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Infrastructure body calls for zero-tolerance to freight emissions

[ April 18, 2019   //   ]

Emissions from freight traffic on road and rail should be reduced to zero by 2050 and there should be a complete ban on the sale of diesel-powered heavy trucks by 2040, said the National Infrastructure Commission (NIC) in a report published on 17 April.

Sir John Armitt, the Commission chairman said development of hydrogen and battery HGVs is already well advanced and vehicles are expected to be commercially available in the early 2020s.

The ban on new sales of diesel HGVs should also be part of wider efforts to support the entire road and rail freight industry to become carbon-free by 2050.

The government must also set a clear framework for freight at all levels of the UK’s planning system to ensure the needs of the sector are considered in land use, local plans and new developments.

While the UK freight industry is already one of the most efficient and competitive in the world, the growth of same day delivery services, just-in-time manufacturing processes and internet shopping is increasing demand on the sector.

Over the next 30 years heavy freight transport in the UK is expected to increase by at least 27% per cent – and could rise by as much as 45%.

Freight on road and rail produces around 6% of the UK’s greenhouse gas emissions today. But if no action is taken the sector could be responsible for around a fifth of all emissions by 2050.

The report recommends that Ministers should set out within the next two years how they plan to ban all sales of new petrol and diesel HGVs by 2040 and begin preparing the nation’s infrastructure for this transition.

Worsening congestion is harming the economy means that the needs of freight and its value to the economy are also fully recognised at a much earlier stage in the UK’s planning system, especially in and around cities.

Sir John Armitt said: “We all rely heavily on our freight industry. As one of the most efficient in the world, it rarely fails to deliver. But we are paying the price for this miracle of modern service through the impact on our environment and air quality, and through congestion on our roads. Government must act to help businesses tackle these issues.”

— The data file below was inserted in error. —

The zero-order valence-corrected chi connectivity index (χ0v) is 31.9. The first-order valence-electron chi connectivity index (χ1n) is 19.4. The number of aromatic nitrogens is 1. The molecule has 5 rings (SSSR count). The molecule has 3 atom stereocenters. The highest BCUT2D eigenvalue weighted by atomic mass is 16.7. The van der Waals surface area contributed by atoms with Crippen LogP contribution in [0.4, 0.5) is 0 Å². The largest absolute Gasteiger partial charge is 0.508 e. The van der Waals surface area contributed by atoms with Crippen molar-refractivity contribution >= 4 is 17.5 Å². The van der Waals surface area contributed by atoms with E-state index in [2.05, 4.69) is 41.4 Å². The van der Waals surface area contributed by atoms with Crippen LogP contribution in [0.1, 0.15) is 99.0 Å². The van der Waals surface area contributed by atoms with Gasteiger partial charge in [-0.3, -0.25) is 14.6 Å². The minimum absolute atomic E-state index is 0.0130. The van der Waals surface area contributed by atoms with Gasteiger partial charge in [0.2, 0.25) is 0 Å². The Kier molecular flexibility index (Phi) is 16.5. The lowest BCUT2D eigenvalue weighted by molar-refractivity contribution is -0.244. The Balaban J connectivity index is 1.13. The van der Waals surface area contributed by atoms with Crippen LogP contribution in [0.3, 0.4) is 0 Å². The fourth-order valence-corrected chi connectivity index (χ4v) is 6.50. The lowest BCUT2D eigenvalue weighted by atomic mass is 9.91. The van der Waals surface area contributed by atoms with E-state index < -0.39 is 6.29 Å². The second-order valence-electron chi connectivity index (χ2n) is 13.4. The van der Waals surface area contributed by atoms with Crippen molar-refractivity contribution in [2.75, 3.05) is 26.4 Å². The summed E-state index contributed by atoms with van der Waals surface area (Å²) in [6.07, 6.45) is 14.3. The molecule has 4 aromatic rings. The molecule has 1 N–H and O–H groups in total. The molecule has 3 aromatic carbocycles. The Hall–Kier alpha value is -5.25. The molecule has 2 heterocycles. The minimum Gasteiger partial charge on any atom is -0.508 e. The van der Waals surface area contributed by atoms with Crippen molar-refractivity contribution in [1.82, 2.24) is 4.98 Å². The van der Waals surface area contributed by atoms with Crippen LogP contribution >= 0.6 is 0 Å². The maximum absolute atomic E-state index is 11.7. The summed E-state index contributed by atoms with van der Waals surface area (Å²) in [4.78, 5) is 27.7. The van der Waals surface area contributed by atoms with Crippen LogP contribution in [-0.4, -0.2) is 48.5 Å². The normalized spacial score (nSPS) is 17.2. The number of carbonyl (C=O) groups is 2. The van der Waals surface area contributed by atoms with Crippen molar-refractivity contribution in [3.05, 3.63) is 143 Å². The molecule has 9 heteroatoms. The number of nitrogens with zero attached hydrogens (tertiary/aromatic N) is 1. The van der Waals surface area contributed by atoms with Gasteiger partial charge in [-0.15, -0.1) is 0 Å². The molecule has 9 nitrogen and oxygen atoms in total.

NIC proposes that the government introduce new planning guidance for local authorities by 2020 so they can incorporate effective policies and schemes for freight as part of their Local Plans and Local Transport Plans – including the provision of land or floorspace for storage and distribution activities, and to maximise potential for freight trips to be made at off-peak times. City authorities should incorporate plans for freight as part of their long term infrastructure strategies, covering transport, employment opportunities and new homes.

It also calls for a new Freight Leadership Council, meeting bi-annually and bringing together representatives from all freight transport types and parts of the supply chain, as well as national and local government.

Transport for the North’s lead officer for freight and logistics, Lucy Hudson, responded: “Freight is a key aspect of our transport plans, and we are encouraged by the recommendations of the National Infrastructure Commission report. We’re already seeing the benefits of combining pan-Northern rail and road data with freight data to understand the whole network impact of the schemes in our investment programme.

“The efficient movement of goods and services is key to Northern industries, and that’s why we’re working on ensuring that our rail and road networks are fit for purpose and have the capacity to accommodate freight.

“We would support the introduction of a Freight Leadership Council, and would welcome the opportunity to be involved.”

The British Ports Association also welcomed the report but suggested more investment in network capabilities and port connectivity was key to efficient freight movement and business growth.
Chief executive, Richard Ballantyne, said: “Freight is a vital part of the economy but is often overlooked in terms of transport investment, where traditionally passenger schemes have received most attention. The Study rightly highlights the challenges the sector faces in respect of environmental requirements but alongside this we would like to see a review of transport funding and more support for local authorities to recognise port development and back up local freight transport challenges.”

He added: Support for the transport network should be backed up by clearer public funding commitments. UK road funding has been particularly neglected in the last two decades. Investments in last mile connections and bottlenecks around ports must be examined and solutions prioritised. There are certainly opportunities to consider these issues as part of new funding arrangements for both the Strategic Road Network and the revived Major Road Network.”

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